On a system scale, human beings are short-lived creatures with even shorter memories, so I suppose I shouldn’t find it so surprising that we usually fail to notice change. In a sense, we actively ignore changes by resetting our baselines as we go, comparing the present to the recent past and ignoring what may have happened before.
“Baseline creep” refers to slow changes, even in our individual lives, that are generally invisible. Visit family you haven’t seen in years and someone may comment “how much you’ve changed,” even if, from your perspective, nothing much has. Your baseline changes as you grow and age, but they are still comparing you to who you were a few years before.
Baseline creep also affects our social memory, especially from generation to generation. Things that fall out of our immediate experience also often fall out of our awareness. Few human beings now alive can recall when flocks of millions of passenger pigeons darkened the sky for hours at a stretch, or when the giant American Chestnut was the most common forest tree east of the Mississippi. Few of us who do not remember have any idea that these things were true. Their absence is human-caused and dramatic, but we scarcely notice.
There are ways that we do remember: when our cultural language celebrates a history of change, such as with civil rights, human rights, and women’s rights, we continue to recall, to a point, the state of things that came before. When we continue to revere symbols of past change, like the Constitution and the Declaration of Independence, we recognize something about the intensity of that change.
But when there no cultural language, we paint the present over the past with a carelessly wide brush. The current structure of businesses is a good example—we imagine that business has always been structured the way it is now because we have no memory of how it once was. Thus business-related anachronisms often go unnoticed in fiction. The HBO series Mad Men, renowned for its careful historical accuracy, was nonetheless plagued with anachronisms in the language its writers used about business
Likewise the notion of corporations as citizens of any kind is a modern one. Corporations were considered powerful tools in need of careful control by the writers of our constitution, and had to operate on specific and restrictive charters. When the Supreme Court decided that the constitution gives corporations speech rights as individual citizens, they did so based a chain of reinterpretations of the constitution. Each reinterpretation set a new baseline, each not far from the last, but with an end result very far from the original idea that corporate power is a necessary risk to be heavily restricted.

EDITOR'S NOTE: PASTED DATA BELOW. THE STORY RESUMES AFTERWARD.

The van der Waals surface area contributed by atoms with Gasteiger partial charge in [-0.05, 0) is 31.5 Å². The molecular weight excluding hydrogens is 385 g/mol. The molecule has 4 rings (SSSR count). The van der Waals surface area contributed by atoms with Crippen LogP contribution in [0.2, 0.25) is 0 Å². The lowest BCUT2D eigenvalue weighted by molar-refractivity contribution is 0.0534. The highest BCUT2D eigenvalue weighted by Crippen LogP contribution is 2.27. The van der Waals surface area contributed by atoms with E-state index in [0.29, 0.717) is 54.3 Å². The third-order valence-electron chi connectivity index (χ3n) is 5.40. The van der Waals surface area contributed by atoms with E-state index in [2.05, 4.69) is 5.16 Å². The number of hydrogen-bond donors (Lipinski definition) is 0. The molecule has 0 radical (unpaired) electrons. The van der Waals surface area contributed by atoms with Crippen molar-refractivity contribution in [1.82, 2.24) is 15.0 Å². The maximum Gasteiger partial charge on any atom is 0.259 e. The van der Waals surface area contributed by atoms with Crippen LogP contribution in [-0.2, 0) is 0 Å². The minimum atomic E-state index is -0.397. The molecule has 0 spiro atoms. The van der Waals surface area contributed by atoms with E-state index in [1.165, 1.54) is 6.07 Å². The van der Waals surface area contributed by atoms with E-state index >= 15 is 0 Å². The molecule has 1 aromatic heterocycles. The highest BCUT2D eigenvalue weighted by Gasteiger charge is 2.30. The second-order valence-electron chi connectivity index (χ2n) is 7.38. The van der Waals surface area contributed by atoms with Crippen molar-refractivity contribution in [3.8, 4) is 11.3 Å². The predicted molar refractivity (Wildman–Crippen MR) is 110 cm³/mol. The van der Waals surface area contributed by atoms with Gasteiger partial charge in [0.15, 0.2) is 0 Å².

We assume by default that what is now normal has always been, but baselines can also be reset so that we notice what we had previously ignored. Growing up in Virginia, I had almost never been on a major road that was not walled in by dozens of billboards. In Vermont, though, there are no billboards at all. Throughout my first semester of college, I appreciated the beauty of driving in the Green Mountains, but I didn’t realize part of why until I travelled home that winter. The five-hundred-mile horizon of advertising was invisible to me when I saw it daily, and only obvious when my baseline had been reset.
I think recognizing the impact of baselines is a key part of changing society’s entrenched ideas. Because we tend to assume that big ideas have always existed in their current form, we also imagine that their inertia is great and their foundations unassailable. Some may be, but I think many are just waiting for the right alternative to become the new normal.
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